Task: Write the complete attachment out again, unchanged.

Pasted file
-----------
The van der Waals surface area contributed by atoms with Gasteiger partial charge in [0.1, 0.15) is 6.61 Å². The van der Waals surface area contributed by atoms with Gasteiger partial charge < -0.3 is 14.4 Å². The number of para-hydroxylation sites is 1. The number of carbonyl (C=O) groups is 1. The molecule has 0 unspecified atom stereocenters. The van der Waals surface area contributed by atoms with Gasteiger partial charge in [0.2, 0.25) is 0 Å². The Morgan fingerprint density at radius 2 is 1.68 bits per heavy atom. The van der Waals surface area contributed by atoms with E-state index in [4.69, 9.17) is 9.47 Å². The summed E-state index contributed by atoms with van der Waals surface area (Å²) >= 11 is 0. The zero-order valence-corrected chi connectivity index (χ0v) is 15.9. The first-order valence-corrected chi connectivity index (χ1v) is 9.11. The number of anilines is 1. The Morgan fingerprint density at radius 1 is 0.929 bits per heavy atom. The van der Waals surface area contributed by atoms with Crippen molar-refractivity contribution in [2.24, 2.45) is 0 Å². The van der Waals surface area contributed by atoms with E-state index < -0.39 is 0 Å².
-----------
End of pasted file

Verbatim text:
The van der Waals surface area contributed by atoms with Gasteiger partial charge in [0.1, 0.15) is 6.61 Å². The van der Waals surface area contributed by atoms with Gasteiger partial charge < -0.3 is 14.4 Å². The number of para-hydroxylation sites is 1. The number of carbonyl (C=O) groups is 1. The molecule has 0 unspecified atom stereocenters. The van der Waals surface area contributed by atoms with Gasteiger partial charge in [0.2, 0.25) is 0 Å². The Morgan fingerprint density at radius 2 is 1.68 bits per heavy atom. The van der Waals surface area contributed by atoms with E-state index in [4.69, 9.17) is 9.47 Å². The summed E-state index contributed by atoms with van der Waals surface area (Å²) >= 11 is 0. The zero-order valence-corrected chi connectivity index (χ0v) is 15.9. The first-order valence-corrected chi connectivity index (χ1v) is 9.11. The number of anilines is 1. The Morgan fingerprint density at radius 1 is 0.929 bits per heavy atom. The van der Waals surface area contributed by atoms with Crippen molar-refractivity contribution in [2.24, 2.45) is 0 Å². The van der Waals surface area contributed by atoms with E-state index < -0.39 is 0 Å².